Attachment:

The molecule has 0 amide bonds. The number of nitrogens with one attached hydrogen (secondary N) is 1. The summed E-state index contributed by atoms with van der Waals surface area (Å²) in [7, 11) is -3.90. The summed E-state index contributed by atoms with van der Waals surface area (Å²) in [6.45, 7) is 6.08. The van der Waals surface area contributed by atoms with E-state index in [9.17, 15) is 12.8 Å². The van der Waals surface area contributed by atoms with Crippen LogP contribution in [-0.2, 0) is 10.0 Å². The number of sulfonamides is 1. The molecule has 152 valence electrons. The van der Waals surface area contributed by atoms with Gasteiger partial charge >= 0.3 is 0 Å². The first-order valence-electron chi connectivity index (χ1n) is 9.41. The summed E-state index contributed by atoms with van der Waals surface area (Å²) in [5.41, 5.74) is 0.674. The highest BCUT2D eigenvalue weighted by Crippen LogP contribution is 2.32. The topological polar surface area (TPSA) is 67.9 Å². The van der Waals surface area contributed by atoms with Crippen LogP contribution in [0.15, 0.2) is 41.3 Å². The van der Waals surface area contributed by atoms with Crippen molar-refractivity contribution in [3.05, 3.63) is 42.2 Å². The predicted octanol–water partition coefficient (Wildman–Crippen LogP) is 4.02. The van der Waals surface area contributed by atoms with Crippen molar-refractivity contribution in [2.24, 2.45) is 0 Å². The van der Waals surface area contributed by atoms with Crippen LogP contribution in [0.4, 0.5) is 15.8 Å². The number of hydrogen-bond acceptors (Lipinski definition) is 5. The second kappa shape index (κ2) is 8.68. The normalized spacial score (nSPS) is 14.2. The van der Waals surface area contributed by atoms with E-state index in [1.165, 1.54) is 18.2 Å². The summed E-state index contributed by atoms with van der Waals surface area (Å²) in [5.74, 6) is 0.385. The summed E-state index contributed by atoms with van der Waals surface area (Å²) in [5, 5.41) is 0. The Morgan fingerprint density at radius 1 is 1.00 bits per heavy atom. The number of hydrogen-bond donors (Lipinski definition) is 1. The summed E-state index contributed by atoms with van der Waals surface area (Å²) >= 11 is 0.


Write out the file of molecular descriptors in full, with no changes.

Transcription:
The molecule has 0 amide bonds. The number of nitrogens with one attached hydrogen (secondary N) is 1. The summed E-state index contributed by atoms with van der Waals surface area (Å²) in [7, 11) is -3.90. The summed E-state index contributed by atoms with van der Waals surface area (Å²) in [6.45, 7) is 6.08. The van der Waals surface area contributed by atoms with E-state index in [9.17, 15) is 12.8 Å². The van der Waals surface area contributed by atoms with Crippen LogP contribution in [-0.2, 0) is 10.0 Å². The number of sulfonamides is 1. The molecule has 152 valence electrons. The van der Waals surface area contributed by atoms with Gasteiger partial charge >= 0.3 is 0 Å². The first-order valence-electron chi connectivity index (χ1n) is 9.41. The summed E-state index contributed by atoms with van der Waals surface area (Å²) in [5.41, 5.74) is 0.674. The highest BCUT2D eigenvalue weighted by Crippen LogP contribution is 2.32. The topological polar surface area (TPSA) is 67.9 Å². The van der Waals surface area contributed by atoms with Crippen LogP contribution in [0.15, 0.2) is 41.3 Å². The van der Waals surface area contributed by atoms with Crippen molar-refractivity contribution in [3.05, 3.63) is 42.2 Å². The predicted octanol–water partition coefficient (Wildman–Crippen LogP) is 4.02. The van der Waals surface area contributed by atoms with Crippen molar-refractivity contribution in [2.24, 2.45) is 0 Å². The van der Waals surface area contributed by atoms with Crippen LogP contribution in [0.4, 0.5) is 15.8 Å². The number of hydrogen-bond acceptors (Lipinski definition) is 5. The second kappa shape index (κ2) is 8.68. The normalized spacial score (nSPS) is 14.2. The van der Waals surface area contributed by atoms with E-state index in [1.165, 1.54) is 18.2 Å². The summed E-state index contributed by atoms with van der Waals surface area (Å²) in [5.74, 6) is 0.385. The summed E-state index contributed by atoms with van der Waals surface area (Å²) in [5, 5.41) is 0. The Morgan fingerprint density at radius 1 is 1.00 bits per heavy atom. The number of hydrogen-bond donors (Lipinski definition) is 1. The summed E-state index contributed by atoms with van der Waals surface area (Å²) >= 11 is 0.